Saturday, October 27, 2012

LOV Validation and Programmatic Row Insert Performance

When I work, I think - is not enough just to implement use case, final solution must have good performance and run without side effects. I will give you today one more example and technical hint, to prove such thinking is important. This time I will use example of programmatic insert, when newly inserted row contains attribute with LOV mapping.

LocationId attribute from sample application -, is mapped with LOV:

There is custom method created in AM Implementation class. This method is responsible to insert two new rows, it sets new value for LocationId attribute (attribute with LOV mapping):

So far so good - nothing special here. Use case of programmatic row insert seems to be implemented. But wait a bit, lets test it how it works - press Add Rows button on the UI, it will call our custom method and add two new rows:

It works - no errors. Well - thats true, but look what we can see in the log. We are inserting two new records, but there are 2 SQL (why 2 of them, at least we should be happy only 2 - but not 3. for me only 1 would be enough :) statements executed in addition per each new row. If you look more closely, you can notice these SQL statements are coming from LOV definition. Basically, because we are setting value for LocationId attribute (mapped with LOV) - ADF calls LOV SQL and executes it to validate new value we are setting (to check if it exists in LOV):

From LOV validation point of view this is logical and correct. But if we are performing bulk inserts and we know that attribute value always will be correct - there is no need to call LOV validation for each row. In such case I would recommend to use another VO, without LOV's defined - use it to do bulk insert and then re-execute VO with LOV's to display latest data on the UI.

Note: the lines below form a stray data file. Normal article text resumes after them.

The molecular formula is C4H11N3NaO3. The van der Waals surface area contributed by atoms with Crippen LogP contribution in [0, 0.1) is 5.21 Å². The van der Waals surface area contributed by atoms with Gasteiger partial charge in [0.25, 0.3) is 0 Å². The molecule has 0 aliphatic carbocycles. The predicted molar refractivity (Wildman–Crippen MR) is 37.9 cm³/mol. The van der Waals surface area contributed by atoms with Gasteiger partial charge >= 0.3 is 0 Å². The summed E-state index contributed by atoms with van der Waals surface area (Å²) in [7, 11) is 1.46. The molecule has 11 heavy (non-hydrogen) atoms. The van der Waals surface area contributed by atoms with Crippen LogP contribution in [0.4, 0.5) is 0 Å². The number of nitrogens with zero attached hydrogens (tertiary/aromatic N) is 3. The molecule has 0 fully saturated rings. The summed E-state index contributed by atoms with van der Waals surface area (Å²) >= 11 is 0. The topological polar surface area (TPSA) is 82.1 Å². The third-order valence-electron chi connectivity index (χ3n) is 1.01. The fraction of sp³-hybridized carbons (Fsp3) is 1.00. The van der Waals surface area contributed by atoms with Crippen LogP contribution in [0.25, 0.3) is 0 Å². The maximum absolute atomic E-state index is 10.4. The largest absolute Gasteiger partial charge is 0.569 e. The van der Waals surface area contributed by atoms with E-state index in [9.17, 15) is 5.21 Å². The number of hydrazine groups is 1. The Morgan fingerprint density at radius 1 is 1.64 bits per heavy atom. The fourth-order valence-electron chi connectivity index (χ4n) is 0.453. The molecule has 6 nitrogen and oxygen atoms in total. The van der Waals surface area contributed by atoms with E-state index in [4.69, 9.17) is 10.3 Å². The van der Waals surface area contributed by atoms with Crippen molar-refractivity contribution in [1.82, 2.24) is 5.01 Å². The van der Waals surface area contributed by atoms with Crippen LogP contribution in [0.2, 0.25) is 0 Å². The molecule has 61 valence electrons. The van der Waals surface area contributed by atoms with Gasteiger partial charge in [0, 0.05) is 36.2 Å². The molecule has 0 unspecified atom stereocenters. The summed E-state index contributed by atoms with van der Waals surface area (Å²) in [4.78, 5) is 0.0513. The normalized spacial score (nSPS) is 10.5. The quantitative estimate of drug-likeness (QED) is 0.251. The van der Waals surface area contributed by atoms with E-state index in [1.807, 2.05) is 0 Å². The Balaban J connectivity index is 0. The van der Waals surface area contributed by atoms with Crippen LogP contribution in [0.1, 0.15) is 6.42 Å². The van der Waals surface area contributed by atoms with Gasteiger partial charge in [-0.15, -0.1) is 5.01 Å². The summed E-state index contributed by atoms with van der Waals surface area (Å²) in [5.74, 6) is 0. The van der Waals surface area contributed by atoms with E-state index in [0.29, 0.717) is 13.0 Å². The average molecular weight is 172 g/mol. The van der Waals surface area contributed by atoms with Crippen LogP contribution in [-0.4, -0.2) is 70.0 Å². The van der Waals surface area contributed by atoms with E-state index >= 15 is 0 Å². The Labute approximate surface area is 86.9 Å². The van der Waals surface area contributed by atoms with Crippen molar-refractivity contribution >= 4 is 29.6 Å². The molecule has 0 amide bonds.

Martin said...

Hi Andrejus,

and again a very useful entry.

I checked never the SQL-Staement for new created row with a LOV-Attribute. Now I will check though.

Many thanks!


Andrej Baranovskij said...

Thanks Martin - I'm happy is useful ;)

Reza said...

Hi Andrejus
Do not reduce performance if add another VO ?

Andrej Baranovskij said...

Not at all - number of VO's doesnt affect performance. Idea is to use plain VO, without LOV's for faster bulk insert.


Unknown said...


yes this will improve performance a lot of times. I tried this and its extremely useful when the entity row have many LOV defined


Unknown said...

Hi Andrejus,
I've exact same issue. I've a set of cascading LOVs. But the problem is all the attributes are in a transient VO.
And I use this as bindings on a page.
Any way to avoid LOV validation when programmatically setting values.

Thanks in advance.


Andrej Baranovskij said...

You may check this post:

Unknown said...

Thanks a lot, Andrejus. Worked like a charm!

Andrej Baranovskij said...

Happy to help.